There is nothing wrong with conducting business with China. However, this doesn’t mean that in the process of engagement we should lose the courage to stand up for what we believe in
Just days before Canadian Prime Minister Stephen Harper was to embark on an official state visit to China, Beijing announced that one reporter who was to be part of the delegation would not be allowed to enter the country and denied him a visa.
China and Canada signed various agreements on Wednesday covering the energy, investment and other sectors, as relations between Ottawa and Beijing continue to improve following a decision by the Harper government to soften its rhetoric on China’s human rights situation.
Looking on as a delegation led by Harper brushed elbows with Chinese officials during the three-day visit were oil and business executives, as well as a retinue of reporters. However, one figure was missing: Matthew Little of the Epoch Times, an accredited member of the Parliamentary Press Gallery.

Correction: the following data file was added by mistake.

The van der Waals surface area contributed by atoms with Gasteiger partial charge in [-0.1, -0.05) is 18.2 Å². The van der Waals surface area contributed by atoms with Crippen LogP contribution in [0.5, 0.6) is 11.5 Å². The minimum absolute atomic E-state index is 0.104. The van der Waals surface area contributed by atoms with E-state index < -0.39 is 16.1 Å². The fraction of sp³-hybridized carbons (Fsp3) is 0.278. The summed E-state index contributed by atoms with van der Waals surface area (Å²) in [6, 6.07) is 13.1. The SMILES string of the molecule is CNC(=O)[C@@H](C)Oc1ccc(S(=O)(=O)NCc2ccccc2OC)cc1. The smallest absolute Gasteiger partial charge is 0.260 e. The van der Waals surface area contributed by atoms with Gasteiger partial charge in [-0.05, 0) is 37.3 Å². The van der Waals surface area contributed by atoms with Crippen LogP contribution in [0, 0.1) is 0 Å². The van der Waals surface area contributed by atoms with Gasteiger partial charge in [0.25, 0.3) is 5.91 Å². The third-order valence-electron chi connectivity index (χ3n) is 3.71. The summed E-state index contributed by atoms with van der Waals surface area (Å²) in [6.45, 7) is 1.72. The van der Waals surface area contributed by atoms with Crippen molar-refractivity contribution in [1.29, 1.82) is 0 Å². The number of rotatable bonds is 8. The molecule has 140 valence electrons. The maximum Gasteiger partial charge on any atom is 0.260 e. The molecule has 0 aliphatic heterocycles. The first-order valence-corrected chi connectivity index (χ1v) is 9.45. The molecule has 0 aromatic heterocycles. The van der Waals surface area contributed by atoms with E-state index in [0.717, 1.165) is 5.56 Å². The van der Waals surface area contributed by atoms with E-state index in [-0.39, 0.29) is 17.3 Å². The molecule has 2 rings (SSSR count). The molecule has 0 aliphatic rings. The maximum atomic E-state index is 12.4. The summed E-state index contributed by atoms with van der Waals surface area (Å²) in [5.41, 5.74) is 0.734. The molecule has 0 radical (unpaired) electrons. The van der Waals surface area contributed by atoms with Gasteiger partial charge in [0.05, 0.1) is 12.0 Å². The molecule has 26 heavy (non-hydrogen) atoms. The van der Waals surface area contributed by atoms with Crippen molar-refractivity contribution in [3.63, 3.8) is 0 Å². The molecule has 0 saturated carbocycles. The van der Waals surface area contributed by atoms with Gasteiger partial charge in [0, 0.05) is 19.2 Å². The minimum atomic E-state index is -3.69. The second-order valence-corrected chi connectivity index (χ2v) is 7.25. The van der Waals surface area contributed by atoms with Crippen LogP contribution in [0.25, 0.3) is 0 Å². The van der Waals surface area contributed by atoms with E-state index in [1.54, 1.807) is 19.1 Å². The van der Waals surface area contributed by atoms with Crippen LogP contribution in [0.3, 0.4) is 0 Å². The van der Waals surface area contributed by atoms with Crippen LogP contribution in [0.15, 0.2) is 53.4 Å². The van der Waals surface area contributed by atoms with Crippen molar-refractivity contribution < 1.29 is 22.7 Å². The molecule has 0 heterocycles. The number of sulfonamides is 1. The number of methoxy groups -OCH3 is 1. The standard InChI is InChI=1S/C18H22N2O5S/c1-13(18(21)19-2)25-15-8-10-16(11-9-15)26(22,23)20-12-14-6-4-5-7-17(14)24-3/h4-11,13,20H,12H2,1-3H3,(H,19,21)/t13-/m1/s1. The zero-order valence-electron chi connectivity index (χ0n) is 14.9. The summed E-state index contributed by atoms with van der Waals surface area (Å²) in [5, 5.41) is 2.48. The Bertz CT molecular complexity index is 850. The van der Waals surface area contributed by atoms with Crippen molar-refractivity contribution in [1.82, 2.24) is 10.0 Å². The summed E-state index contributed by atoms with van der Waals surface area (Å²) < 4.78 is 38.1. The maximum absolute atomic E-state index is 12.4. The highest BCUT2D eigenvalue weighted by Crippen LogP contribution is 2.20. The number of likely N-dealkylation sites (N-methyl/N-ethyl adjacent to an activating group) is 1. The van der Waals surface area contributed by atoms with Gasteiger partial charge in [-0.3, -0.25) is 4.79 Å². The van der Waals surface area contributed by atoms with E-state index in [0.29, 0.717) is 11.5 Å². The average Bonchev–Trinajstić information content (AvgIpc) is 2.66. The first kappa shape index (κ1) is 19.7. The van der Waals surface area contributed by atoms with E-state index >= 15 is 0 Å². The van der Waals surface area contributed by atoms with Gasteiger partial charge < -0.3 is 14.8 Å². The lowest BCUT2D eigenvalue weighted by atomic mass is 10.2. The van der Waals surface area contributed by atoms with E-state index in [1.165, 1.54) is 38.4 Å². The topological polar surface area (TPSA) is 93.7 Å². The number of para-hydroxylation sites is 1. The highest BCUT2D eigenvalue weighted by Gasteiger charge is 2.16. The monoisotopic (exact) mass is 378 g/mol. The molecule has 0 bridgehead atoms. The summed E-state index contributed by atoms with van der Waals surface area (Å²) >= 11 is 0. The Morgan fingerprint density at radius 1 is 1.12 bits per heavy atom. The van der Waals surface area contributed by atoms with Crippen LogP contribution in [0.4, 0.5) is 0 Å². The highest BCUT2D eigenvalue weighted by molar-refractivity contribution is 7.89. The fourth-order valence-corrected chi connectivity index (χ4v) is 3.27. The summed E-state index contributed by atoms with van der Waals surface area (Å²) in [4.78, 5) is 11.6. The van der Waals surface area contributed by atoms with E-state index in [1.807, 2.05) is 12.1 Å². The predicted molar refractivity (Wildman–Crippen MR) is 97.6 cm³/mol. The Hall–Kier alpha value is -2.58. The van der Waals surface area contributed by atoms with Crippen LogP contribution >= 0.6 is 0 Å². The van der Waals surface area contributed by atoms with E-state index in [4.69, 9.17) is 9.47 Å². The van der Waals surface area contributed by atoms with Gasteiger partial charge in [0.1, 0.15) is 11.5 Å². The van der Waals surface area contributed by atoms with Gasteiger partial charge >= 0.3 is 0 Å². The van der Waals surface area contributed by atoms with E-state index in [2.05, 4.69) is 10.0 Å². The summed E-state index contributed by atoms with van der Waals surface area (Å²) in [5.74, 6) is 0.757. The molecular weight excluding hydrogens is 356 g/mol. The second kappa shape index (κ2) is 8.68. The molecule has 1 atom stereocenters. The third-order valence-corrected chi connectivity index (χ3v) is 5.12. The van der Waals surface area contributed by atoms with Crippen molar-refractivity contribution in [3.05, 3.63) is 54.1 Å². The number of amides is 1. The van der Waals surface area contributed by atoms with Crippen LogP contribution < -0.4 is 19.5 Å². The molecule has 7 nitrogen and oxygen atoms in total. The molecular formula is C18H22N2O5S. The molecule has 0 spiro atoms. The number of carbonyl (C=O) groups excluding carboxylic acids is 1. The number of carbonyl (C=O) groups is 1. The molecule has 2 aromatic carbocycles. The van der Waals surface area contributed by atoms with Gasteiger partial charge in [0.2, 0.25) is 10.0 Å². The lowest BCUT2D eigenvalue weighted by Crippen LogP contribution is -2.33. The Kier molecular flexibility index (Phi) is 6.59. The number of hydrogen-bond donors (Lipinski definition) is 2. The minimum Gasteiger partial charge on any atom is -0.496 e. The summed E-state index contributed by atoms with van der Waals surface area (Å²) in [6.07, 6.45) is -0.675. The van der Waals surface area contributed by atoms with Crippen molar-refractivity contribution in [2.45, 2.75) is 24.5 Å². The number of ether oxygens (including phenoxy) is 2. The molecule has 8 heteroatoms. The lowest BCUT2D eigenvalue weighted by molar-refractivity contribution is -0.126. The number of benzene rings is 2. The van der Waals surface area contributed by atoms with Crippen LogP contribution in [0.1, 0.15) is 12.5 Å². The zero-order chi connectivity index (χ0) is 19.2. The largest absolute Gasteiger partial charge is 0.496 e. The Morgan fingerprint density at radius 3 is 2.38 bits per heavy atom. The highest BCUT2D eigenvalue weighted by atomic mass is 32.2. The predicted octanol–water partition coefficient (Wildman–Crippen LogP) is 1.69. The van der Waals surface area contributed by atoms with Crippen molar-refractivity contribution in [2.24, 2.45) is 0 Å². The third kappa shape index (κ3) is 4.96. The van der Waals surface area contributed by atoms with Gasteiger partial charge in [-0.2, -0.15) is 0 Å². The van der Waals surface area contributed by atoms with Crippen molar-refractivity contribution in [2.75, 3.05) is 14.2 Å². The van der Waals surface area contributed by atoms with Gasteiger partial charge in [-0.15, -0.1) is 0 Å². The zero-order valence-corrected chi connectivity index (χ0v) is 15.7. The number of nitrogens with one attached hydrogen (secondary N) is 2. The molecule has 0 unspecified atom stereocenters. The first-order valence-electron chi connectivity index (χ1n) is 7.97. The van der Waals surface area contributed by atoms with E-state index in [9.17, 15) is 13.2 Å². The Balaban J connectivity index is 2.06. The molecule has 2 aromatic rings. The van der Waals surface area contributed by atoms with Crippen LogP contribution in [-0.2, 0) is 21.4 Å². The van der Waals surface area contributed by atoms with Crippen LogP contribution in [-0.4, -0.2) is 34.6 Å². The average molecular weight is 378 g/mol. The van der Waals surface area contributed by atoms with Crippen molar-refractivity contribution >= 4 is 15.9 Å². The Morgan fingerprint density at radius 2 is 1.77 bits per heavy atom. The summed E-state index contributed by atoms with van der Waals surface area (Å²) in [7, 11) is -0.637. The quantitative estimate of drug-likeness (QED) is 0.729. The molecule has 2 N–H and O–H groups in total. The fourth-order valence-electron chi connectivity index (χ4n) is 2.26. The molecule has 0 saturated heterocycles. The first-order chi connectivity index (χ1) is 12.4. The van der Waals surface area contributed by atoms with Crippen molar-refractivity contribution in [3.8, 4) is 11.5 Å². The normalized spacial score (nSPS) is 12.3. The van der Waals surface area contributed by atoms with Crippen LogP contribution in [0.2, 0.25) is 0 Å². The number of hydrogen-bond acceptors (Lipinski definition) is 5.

Beijing’s decision was hardly surprising, given that the paper has a long tradition of criticizing the Chinese Communist Party (CCP) and its treatment of activists, religious groups and ethnic minorities in China.
Predictable though this was, the denial of Little’s entry visa is yet another example of the manner in which, little by little, China uses its influence to warp liberal democracies by imposing a series of conditions for conducting business.
My unsigned editorial, published today in the Taipei Times, continues here.